“Don’t Tread On Me!”

Ned Blake, CC  blakehaven@ATTBI.COM
Ship 495, SSS MARATHON
Hopkinton, Massachusetts
 
P.S.
 
3/1/2003 12:19 a.m.
 

George,

I do not object to being quoted at all. In fact I have one more comment:

“Last year for the Seabadge (excuse me, Sea Badge) Course I felt compelled to go out and purchase a blue Navy work shirt and then purchase and sew on the insignia per the scout manual. I wore the shirt for one weekend and for one meeting to show the scouts my new threads. Now I’m being told to mothball the whole thing and start over again. By the time I complete my new uniform I anticipate being told to switch to cut-off shorts and an eye patch. I think I’ll stick to what we’re currently using for a while longer.”

If that doesn’t get me pegged as a dour Yankee, I don’t know what will.  See you on the docks at the next NE Sailing Regatta, where ever it may be!

Ned

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2/27/2003 4:23 p.m.

George,

Feel free to copy and paste at your will. I have visited your site and appreciate your bringing the changes to light. The first time I laid my eyes on the new uniform standards was last night when I received my new copies of the Sea Scout Manual. Although some of my questions were answered by Jim Elroy, I still feel strongly about the Unit Number, and the fact that a “custom” patch can not be uniform. I think that a unit number is important to show that we are a group of ships, and not all the same. I also feel that everyone being required to have two uniforms is not right; we need to keep cost down for our Youth and Adult volunteers. Last year’s Sea Scout Cup is a good example of this. In order for me to escort my youth (if they decided to go which they didn’t) I would have to go out and buy a complete new uniform (we use Blues here in most of Washington). That is a lot to ask of someone who already volunteers most of his spare time to this program, and a lot of personal support ensuring that my program is successful. (I often joke that I work to support my sea scout habit). I understand how this can affect the choices of the national sea scout committee finding a standard uniform that is acceptable to all (this discussion will forever be ongoing whites vs. blues), but the issues raised most recently are just for the sake of change, in my opinion, and change for the sake of change is not a good thing. I have started to Rally the Cause here in the Northwest, and Mr. Swanson's comments reflect that. I think we need a real National Committee - with technology today you can include more in the discussion and never need to have them all in the same room. It strikes me as odd that the Navy was asked their opinion but the membership never was. I know that the people who made the decision are volunteers and truly thought they were improving upon what we already had; they just needed to ask if it needed improvement.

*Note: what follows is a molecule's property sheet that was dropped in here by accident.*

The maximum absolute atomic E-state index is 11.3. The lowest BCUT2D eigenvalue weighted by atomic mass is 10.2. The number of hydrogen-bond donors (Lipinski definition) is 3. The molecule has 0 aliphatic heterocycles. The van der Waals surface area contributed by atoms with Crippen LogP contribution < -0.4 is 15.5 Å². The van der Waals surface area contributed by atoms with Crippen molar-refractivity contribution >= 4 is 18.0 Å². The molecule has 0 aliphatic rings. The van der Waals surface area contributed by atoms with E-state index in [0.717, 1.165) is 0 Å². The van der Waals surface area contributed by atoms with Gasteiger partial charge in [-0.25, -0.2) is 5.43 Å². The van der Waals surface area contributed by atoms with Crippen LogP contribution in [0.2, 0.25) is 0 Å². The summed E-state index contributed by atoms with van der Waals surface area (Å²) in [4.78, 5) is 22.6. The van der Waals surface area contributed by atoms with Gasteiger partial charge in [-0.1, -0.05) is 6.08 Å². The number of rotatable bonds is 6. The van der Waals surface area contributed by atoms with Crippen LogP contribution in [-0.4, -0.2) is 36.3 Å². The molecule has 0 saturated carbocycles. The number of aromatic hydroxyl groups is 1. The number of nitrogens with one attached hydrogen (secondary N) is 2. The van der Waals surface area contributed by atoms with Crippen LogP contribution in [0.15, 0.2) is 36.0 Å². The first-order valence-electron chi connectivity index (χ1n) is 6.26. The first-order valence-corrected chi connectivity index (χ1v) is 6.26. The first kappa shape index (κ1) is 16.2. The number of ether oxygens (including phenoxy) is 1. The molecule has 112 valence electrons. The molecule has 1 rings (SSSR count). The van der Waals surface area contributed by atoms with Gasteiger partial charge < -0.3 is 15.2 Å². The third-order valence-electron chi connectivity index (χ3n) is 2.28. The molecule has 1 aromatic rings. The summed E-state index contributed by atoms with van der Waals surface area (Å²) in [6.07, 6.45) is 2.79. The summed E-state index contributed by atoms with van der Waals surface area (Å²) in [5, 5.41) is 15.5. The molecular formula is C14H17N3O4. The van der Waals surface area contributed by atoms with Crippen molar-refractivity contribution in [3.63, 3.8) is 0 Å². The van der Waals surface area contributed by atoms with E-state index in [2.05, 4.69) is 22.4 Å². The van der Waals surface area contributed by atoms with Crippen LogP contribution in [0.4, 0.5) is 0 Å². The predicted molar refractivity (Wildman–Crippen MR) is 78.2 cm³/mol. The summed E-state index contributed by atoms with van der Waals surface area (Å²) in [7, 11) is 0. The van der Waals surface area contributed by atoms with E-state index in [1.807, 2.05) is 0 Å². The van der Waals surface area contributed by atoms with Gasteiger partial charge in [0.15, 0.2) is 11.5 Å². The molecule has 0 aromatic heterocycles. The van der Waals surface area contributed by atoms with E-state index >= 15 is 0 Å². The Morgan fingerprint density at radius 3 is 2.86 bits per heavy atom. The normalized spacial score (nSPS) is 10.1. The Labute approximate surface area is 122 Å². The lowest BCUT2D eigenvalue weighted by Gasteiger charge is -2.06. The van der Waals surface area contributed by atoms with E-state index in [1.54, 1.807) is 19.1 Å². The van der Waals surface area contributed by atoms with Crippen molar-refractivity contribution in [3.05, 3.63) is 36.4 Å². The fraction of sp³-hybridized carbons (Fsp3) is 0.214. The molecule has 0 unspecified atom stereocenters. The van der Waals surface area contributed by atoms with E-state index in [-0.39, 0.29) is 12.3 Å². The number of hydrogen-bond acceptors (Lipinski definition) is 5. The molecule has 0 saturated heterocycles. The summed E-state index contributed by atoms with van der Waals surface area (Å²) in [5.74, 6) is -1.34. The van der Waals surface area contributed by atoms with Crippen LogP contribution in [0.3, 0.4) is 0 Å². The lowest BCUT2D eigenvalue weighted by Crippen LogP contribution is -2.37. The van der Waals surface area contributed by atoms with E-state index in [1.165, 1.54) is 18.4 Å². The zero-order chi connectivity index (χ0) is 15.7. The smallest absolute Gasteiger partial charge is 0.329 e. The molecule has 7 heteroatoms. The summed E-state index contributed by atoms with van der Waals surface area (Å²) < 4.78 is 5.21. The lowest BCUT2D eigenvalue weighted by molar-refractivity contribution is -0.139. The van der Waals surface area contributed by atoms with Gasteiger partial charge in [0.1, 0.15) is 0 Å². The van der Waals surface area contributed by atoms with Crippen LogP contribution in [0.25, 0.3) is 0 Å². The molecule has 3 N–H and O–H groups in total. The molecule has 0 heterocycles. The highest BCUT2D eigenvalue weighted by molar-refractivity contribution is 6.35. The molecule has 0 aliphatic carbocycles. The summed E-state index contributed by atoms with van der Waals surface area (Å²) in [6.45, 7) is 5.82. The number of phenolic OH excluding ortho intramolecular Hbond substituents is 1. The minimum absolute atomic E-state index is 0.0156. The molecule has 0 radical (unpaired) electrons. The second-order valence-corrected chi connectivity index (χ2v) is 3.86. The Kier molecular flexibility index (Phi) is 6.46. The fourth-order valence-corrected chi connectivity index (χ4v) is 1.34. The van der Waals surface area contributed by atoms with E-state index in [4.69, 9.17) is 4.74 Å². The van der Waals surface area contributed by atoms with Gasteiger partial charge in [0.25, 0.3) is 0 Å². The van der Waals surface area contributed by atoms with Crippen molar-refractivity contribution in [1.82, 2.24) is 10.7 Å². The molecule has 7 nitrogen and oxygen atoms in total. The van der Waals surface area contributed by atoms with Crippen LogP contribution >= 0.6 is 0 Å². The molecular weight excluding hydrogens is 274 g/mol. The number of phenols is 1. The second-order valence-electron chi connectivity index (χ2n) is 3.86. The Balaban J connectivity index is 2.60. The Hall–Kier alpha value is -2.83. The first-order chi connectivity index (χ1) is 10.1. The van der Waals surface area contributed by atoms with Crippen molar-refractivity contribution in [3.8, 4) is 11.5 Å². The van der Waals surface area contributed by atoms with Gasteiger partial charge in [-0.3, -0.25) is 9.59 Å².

Thanks for your insight.

Jeremy Makin jmakinis@ATTBI.COM
Skipper
Sea Scout Ship 6
The Kelcema
Edmonds Washington
www.kelcema.org
 
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2/27/2003 2:54 p.m.

Fellow Sea Scouters,

The bug MUST be on the Dixie cup hat. We cannot under BSA National Charter duplicate military uniforms. We must also wear unit numbers and a CSP. The duplication issue is why we remove the middle piping from the dress blue uniform.

It is up to the ships committee and skipper to ensure uniform standards are met by ALL members (youth and adult). It is their faces the public sees.

Respectfully,
John Marden ship1797@YAHOO.COM
Skipper Ship 1797, Boston, MA
SSS Sea Monkey
 
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27 February 2003 1:43 p.m.

I’ll be brief.  I joined this service after learning about changes to the sea scout uniform standard.  I disagree with several of the changes.

My opinion:
1) Bugs belong on white hats.
2) U.S. Flags do not belong on dress blues.
3) Sea Scout leaders should not wear shoulder boards - ever.
4) Sea Scouts uniforms, like all scout uniforms, should display unit numbers on the left sleeve.

To explain -